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User Authentication/authorization

Code SRUM-3
Responsible Leandro Navarro
Components testbed server, testbed node


Users (researchers) should be securely authenticated and authorized so only the proper users are able to perform the actions desired.


User permission management need to create, read, update and delete (CRUD) operations for authentication (tokens) and authorization (permissions).

These operations are strongly linked with the user management requirement, as identity could also relate to the identities on the community networks.

The identity of a user (id/auth-token) can be a simple pair uname/pass, uname/key_pair or even a full-qualified user id (e.g. email-address) and auth token, that can even be federated (e.g. OpenID, OAuth)

We can borrow most of the terminology from PlanetLab if not suggested otherwise.



Researchers need a way to manage the attributes and permissions associated to its unique identity (and its relationship to resource slices).

Researchers are assumed to be registered on the central server beforehand with a unique id (e-mail?). The list of high level management functions they can perform through the main web server interface would be (TODO: look closely to the SFA interface but it is something like that):

  • Add/Delete/Modify users: bind a existing user/researcher to a slice so they have access.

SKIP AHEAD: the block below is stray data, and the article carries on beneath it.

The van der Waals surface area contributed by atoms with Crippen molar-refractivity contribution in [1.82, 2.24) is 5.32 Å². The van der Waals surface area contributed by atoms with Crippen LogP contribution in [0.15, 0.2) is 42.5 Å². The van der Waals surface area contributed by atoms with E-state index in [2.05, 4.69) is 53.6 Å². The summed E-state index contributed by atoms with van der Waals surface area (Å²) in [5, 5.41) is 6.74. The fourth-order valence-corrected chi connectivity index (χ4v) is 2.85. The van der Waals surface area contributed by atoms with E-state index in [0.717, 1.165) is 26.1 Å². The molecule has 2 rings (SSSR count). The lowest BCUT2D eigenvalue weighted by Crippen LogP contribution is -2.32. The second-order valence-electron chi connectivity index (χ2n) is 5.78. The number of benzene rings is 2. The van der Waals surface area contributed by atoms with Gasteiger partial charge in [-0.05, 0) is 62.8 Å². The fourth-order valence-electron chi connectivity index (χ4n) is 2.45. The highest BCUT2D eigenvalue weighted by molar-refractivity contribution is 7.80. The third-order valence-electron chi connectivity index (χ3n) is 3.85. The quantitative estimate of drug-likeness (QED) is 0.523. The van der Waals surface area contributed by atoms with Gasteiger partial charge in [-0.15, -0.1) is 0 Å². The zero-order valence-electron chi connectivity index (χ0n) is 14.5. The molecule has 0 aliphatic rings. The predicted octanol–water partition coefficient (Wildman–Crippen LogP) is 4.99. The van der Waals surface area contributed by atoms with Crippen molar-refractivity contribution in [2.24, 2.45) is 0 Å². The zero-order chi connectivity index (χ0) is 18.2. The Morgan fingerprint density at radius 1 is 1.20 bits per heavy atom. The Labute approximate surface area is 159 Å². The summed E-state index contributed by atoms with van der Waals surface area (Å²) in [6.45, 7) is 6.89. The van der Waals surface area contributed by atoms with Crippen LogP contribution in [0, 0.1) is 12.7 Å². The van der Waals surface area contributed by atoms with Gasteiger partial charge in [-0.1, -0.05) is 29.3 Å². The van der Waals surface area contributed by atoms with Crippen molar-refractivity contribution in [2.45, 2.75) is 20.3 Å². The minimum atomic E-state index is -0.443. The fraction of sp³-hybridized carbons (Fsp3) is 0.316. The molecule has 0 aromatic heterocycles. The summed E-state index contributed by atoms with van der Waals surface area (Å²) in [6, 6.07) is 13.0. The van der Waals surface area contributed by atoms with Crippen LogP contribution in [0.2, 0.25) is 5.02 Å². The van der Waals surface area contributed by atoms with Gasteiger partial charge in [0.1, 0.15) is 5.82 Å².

• Allow/deny/grant permissions: manage permissions (users wrt slices/resources, users to operations)

Nodes might simply need to know the identities of the users allowed to access a specific sliver (or the “root” sliver by the admins) so there must be a way to keep that info up to date at each node involved.

Some users might be allowed extended operations on a node/sliver or on the server based on the level of access required by its experiment, on its skills or needs, on its special role in the testbed, or on the choice of a testbed manager

Open discussions

(as in other requirements)

  1. Need to specify the list of configuration parameters and the exact protocol (e.g. configuration file format) between nodes and confine server.
  2. How this type of data is spread across nodes?
    • Polling the server every now and then (Planetlab polls the configuration every 30 minutes with a random deviation to avoid flash crowds). They use polling because some nodes are behind a NAT/Firewalls and do not allow direct access. Is that our case?
    • Something similar to the sms plugin of bmx would be suitable?

Finding out which are the specific requirements in community networks. E.g. requiring researchers to abide the specific community network agreement (e.g. pico-peering agreement, or achieving some kind of reputation level or a level of resource contribution) before being given a wider range of permissions (e.g. capture packet headers)


Confine is quite similar to Planetlab but over a set of nodes inside community networks.

  • For the server i'd suggest to implement something similar (simpler perhaps) based on PLC (reusing code from PLC is probably overkill).
  • For the nodes: I'd suggest looking at the NodeManager code of PlanetLab as it already supports all these requirements. I'm not saying using the actual code but we may reuse some or get some ideas from there.
  • Federation (open-ID, openAuth) sounds tempting wrt federation and existing community network's IDs, but it should be explored to see cost/benefits.
  • The software development effort in Pangea's control panel might fit into this.
requirements/user-auth.txt · Last modified: 2012/01/30 23:44 by leandro